by Amy Keller
Updated 2 yearss ago
Carl Langford, who was mayor of Orlando from 1967 to 1980 and was instrumental in securing the land where Orlando International Airport now stands, once remarked that airports should be designed “for people, not for airplanes.” More than four decades later, officials at OIA have kept that approach in mind with the design and building of a south terminal complex that’s nearly finished.
“What we’ve done in the south terminal is take the 41 design concepts that we have in the north (main) terminal and bring them into the 21st century,” says Phil Brown, executive director of the Greater Orlando Aviation Authority. “The design is one that lets a lot of light into the terminal. We have a lot of foliage inside the terminal. We have some immersive technology in there that we’re installing that will be unique.”
Natural light streams into the three-floor facility through a glass skylight atrium, illuminating an interior boulevard dotted with palm and cypress trees. Digital entertainment stationed throughout the concourse aims to make the mundane aspects of air travel a bit more enjoyable. Passengers can stroll beside a 30-foot-tall video wall known as the Moment Vault and become immersed in a 360-degree video of Florida’s beaches or gardens, with their silhouettes electronically embedded into the scenes. Another digital display — the 60-foot-long Windows on Orlando video screen — is designed to make passengers feel as if they’re swimming alongside manatees and over reefs or walking along the beach.
The terminal will also include a state-of-the-art baggage handling system known as an independent carrier system. Most U.S. airports use conventional conveyer belts to move baggage. The south terminal’s system will sort each piece of luggage into its own tub, or tote, which follows a track to its destination. Each tote has a radio frequency ID chip so passengers can track their baggages anywhere in the airport, making it much less likely a bag gets lost — and because they’re contained in their own totes, bags are less likely to end up damaged. It’s also more efficient. “We went to Dusseldorf in 2017 to look at the system and how it operated there. It was much cleaner, much less noisy, environmentally friendly, less power is used and it doesn’t have to run all day like our current baggage systems do. When you’re not using it, you can turn it off,” Brown says.
The baggage system also enabled a unique architectural twist. Instead of locating the baggage claim area downstairs as in most airports, passengers will head up a small escalator to a bright arrival area to pick up their bags. The new baggage system will be able to handle up to 4,800 bags per hour, and if it works as planned, passengers should get their bags within 15 minutes. JetBlue Airways will operate flights out of the new terminal after it’s completed in February 2022.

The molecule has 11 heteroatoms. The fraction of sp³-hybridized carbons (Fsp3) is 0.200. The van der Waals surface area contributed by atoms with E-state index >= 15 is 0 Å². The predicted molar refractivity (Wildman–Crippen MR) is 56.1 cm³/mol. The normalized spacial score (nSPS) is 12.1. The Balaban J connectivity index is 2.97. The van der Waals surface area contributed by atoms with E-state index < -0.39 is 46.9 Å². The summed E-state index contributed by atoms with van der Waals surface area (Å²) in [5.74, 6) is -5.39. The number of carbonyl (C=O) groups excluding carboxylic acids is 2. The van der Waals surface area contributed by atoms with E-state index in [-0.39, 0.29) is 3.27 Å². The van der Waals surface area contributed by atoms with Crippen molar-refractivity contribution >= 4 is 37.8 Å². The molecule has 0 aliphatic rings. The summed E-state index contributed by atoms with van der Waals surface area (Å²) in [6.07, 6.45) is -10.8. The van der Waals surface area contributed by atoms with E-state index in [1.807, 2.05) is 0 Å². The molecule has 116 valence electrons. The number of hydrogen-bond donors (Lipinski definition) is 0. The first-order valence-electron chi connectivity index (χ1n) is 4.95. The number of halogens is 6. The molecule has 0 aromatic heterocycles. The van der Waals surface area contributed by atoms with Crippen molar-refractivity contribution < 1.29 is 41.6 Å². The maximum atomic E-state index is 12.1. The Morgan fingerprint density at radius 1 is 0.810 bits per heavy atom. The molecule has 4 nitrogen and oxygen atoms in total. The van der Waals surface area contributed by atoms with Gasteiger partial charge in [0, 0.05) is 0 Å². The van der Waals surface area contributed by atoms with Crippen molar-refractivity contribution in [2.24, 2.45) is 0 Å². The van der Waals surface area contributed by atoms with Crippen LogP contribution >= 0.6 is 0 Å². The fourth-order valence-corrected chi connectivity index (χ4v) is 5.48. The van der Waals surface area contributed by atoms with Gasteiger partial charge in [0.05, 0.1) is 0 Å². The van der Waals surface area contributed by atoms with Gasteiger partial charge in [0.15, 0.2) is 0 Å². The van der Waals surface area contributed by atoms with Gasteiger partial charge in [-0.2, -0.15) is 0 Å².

Other notable features of the south terminal complex will include:
- A robotic baggage storage system with 1,800-bag capacity for people who want to drop their bags off well in advance of their flights
- A virtual ramp control system that uses cameras and remote monitoring systems to direct aircraft in and out of gates
- Automated screening lanes at the TSA checkpoint and facial recognition and iris scans for international arrivals and departures
- An intermodal terminal facility, which will serve as a station for high-speed rail service to South Florida. Brightline has already completed more than 50% of the portion of its rail line from Orlando International Airport to West Palm Beach, Fort Lauderdale and Miami and is expected to begin services in 2023. — By Amy Keller
Amid the pandemic, the Greater Orlando Aviation Authority downsized its south terminal project by about a quarter of a billion dollars and slashed the number of new gates from 19 to 15. “We don’t get taxes from anywhere; we operate on user fees, and when we don’t have people using the airport, it’s hard for us to make money, hard for the concessions to make money and obviously the airlines as well and rental cars,” says Aviation Authority Executive Director Phil Brown. “We’ve all been suffering, but I think we’re seeing some green shoots.”
The drop-off in passenger traffic at Orlando International reached its nadir on April 15 of last year, when slightly more than 1,000 people departed from the airport. On a recent Sunday in March, approximately 55,000 passengers departed OIA. That’s still 50% down from normal levels, says Brown, but airlines are adding more flights and expecting more bookings. “The challenge that airlines have had for the entire pandemic is that the booking window is pretty close in, so people when they fly make a decision, some as short as 48 hours from flight time,” he says.
Read more in Florida Trend's May issue.
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